Twain’s “(The) Adventures of Huckleberry Finn” is notable for many things, including its unique position as the first novel to feature contemporary slang in the first person. While the book is well-known for its frequent use of an ethnic slur, to the point of having a character named “[expletive] Jim,” it also serves as a satire of the American South by comparing that region to what it was like two decades prior.  ...

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Hemingway’s “The Sun Also Rises” is not only regarded as the man’s best work of literature but also his most important. It also happens to be a great piece of literature for anyone with a drive to see new places or even expatriate to a country that seems different but not to the point that it would be impossible to make a living. It also happens to be broken up into three books as Hemingway was never fond of traditional ch...

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“Tales of a Female Nomad, Living at Large in the World” is the memoir of Rita Golden Gelman. Gelman is an accomplished writer who has published over 70 children’s books and a pair of adult books. The urge to write this particular book struck Gelman during the process of a painfful divorce. Wanting to seek out the best in life, she chose to flee her Los Angeles residence and sell off all of her material possessions in o...

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Wanderlust Read: Walden; or, Life in the Woods by Henry David Thoreau
Default / 26/07/2018

With the advent of the modern travel industry and the globe-setting lifestyle that many people lead today, Henry David Thoreau’s Walden doesn’t even register as a travel book to a lot of people. Borrowing an ax and building a cabin in your friend’s backyard would seem like anything but a wanderlust read. But the impetus behind this act seems to be removing oneself from society in a way that unlocks a specific kind of freedom and w...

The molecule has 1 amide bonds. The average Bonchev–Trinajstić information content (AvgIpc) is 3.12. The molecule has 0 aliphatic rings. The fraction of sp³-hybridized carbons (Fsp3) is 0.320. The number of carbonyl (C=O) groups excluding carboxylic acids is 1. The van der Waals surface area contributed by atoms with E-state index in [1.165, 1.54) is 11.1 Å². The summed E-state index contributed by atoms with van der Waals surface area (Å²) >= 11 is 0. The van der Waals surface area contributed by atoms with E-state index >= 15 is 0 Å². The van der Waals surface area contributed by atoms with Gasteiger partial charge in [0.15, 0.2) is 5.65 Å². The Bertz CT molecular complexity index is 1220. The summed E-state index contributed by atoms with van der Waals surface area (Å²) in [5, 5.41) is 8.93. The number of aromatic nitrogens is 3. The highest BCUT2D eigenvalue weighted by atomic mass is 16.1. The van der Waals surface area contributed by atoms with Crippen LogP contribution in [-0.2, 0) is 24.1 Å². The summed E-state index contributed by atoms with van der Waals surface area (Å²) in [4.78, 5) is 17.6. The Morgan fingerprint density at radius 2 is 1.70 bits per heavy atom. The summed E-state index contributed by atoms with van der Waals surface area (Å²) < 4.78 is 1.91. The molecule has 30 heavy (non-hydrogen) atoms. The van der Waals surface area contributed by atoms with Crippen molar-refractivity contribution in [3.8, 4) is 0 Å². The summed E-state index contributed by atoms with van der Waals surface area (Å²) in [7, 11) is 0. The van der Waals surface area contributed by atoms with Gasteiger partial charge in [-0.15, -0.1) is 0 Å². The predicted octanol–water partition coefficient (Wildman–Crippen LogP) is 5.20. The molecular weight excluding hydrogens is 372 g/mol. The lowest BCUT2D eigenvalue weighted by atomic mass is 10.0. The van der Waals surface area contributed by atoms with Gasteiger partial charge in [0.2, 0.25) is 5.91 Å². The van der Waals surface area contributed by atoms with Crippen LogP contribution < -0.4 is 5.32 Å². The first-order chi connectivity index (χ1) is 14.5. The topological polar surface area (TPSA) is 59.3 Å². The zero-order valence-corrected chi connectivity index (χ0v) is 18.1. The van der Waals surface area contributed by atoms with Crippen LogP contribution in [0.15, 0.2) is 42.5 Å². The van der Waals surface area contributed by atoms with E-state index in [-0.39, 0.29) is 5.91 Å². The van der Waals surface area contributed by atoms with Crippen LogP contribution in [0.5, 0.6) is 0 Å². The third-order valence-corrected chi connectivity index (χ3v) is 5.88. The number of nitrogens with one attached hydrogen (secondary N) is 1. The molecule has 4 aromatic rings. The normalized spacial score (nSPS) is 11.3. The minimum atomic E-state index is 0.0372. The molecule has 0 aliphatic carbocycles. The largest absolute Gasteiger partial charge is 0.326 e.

Wanderlust Read: On the Road by Jack Kerouac
Default / 22/06/2018

Kerouac’s On the Road has the combination of a poet’s unrelenting free-form lyricism in blank verse—freed from the contrived structure of traditionally staid writing as well as at least some of the formula of conventional storytelling—with the unapologetic mania of youth untethered, unbound by the pages in the present moment of being On the Road, the terrible and terribly beautiful mania of the sleep-deprived, self-medicating, t...

Literary Companion: Istanbul and My Name is Red by Orhan Pamuk
Default / 23/05/2018

The first in our “Literary Companion” series, I want to recommend My Name is Red by Orhan Pamuk to those about to visit (or who have just recently visited) Istanbul, Turkey. The novel, originally titled Benim Adim Kirmizi, was written in 1998 and translated into English in 2001. In 2006, Pamuk received the Nobel Prize in Literature; this novel established his reputation and contributed to his Nobel Prize. Those familiar with...